Nonetheless, I still hold on to this picture of songs as a lead sheet, as a series of chords on a page with some lyrics scribbled underneath. And I've never been a believer of the importance of lyrics in songs. It's just not me. Most people will tell you that the lyrics are the single most important thing, they're what people hear and process and remember. But for me, I always though the “music” was more important. Unfortunately, the music for me has always just meant the basic acoustic guitar chords, where clearly that's not how most rock, pop and especially not EDM music works.

If you listen to many pop songs on the radio today, they are quite minimalist. Often the vocalist is singing over a simple drum loop or bass line or both and that's it. Yet these songs work.

I guess I'm just reflecting on some aspects of my own song writing here, but maybe someone else will find it enjoyable to read or informative in some way. Cheers!

I suppose if I announce a new Danger Third Rail project on a blog site, and then post that to Mastodon, it's not going to make a very big splash. I'm okay with that, I expect as much. I don't expect anyone to know what Danger Third Rail is, nevermind that I'm the “mastermind” behind it.

I almost just wrote “I really want...” but then backspaced the hell out of it. I know that such statements are weak in terms of both intention and motivation. What I will say is this: I will release a new 5 song Danger Third Rail EP before the end of this year.

The songs are all written, that's for sure. They are largely recorded, as well. I need to go back and re-record some of the vocals with a new setup that I've recently learned works better. Then I need to send the tracks to my session drummer in the UK, presuming she has time to work on them. After that I plan on having Tunedly do the mixing and mastering. I might create the album artwork myself this time, or have it done on Fiverr like I did last time (or some combination of the two). Then it's just a matter of uploading everything to DistroKid and having it float through the tubes to your waiting Spotify and iTunes apps.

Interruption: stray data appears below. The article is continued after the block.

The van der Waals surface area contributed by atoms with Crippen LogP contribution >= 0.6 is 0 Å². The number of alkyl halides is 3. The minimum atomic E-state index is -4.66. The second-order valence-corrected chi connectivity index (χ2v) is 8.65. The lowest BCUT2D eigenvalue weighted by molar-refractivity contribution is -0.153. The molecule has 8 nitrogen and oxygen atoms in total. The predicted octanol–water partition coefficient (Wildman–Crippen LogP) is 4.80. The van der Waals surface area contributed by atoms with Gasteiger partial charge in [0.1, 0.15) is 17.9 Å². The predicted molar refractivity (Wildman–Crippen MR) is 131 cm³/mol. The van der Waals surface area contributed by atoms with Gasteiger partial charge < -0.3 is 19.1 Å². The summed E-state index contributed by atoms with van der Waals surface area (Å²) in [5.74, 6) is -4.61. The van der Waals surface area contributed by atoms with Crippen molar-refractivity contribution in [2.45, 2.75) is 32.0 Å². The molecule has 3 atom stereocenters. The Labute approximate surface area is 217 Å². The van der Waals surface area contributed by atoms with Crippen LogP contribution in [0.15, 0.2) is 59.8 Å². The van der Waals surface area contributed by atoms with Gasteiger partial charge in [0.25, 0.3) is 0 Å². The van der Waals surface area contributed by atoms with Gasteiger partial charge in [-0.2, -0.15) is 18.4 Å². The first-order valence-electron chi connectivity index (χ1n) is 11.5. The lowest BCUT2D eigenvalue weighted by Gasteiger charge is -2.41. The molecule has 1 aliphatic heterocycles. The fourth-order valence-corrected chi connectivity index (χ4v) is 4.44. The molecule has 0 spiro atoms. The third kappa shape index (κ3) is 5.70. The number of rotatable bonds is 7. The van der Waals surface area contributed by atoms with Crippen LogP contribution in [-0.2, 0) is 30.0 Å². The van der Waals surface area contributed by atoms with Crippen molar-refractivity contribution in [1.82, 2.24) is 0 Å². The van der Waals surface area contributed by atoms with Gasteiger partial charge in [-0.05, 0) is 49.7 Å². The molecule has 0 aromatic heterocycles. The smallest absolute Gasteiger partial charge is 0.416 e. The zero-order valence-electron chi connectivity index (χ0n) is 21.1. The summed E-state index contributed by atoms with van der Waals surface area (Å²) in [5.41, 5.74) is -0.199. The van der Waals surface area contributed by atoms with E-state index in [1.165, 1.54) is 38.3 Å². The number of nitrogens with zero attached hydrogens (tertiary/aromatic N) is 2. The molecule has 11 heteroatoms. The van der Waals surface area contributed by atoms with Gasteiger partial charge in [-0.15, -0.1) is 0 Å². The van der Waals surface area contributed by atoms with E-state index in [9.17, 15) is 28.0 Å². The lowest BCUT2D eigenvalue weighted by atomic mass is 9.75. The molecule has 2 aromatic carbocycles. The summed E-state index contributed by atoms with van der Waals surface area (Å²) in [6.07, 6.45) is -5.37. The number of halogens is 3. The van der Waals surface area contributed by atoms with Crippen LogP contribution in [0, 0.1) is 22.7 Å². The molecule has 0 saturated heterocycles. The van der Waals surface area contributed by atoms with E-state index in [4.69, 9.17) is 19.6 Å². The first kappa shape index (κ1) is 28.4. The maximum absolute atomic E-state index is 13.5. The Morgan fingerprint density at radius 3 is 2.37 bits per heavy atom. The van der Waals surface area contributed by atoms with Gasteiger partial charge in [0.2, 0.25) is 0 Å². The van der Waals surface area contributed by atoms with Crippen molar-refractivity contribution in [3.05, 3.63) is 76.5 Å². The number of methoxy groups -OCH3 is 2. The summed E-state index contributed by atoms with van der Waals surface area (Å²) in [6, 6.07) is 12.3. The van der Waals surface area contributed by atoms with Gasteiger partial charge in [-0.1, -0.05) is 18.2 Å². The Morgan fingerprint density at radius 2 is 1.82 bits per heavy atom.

I'm also going to promote this new material thoroughly. Like email it to music blogs and such. And make YouTube lyric (or otherwise) videos for each one of the songs.

I think I was afraid of doing this before, and I'm not sure of the reason. I'm not ashamed of the music, quite the opposite, I'm very proud of it. I think that knowing I'm going to promote the music means I have to do a better job of producing it, and that's scary. But I'm committed to doing it. I want to put the best possible product out there, and I want people to listen to it. I'm not going to be satisfied with the random 20 people who listened to the last single or whatever. I'm not going to dump my hard work and passion into a black hole.

Follow Danger Third Rail on Bandcamp to get the official word when the new EP is available. Thanks!

Here starts another week, and it's going pretty well. I'm awake, I'm at work, I'm caffeinated. Listening to some Weezer.

Of course, in the back of my mind, I'm thinking: this week will be just like any other week, nothing special, 7 days closer to the grave. Pretty morbid, but that's kind of the feeling I get.

My wife thinks I need to practice more gratitude for what I have. I'm definitely aware of all the research out there that states that gratitude is a major component of happiness. Not that I'm really that unhappy, but still.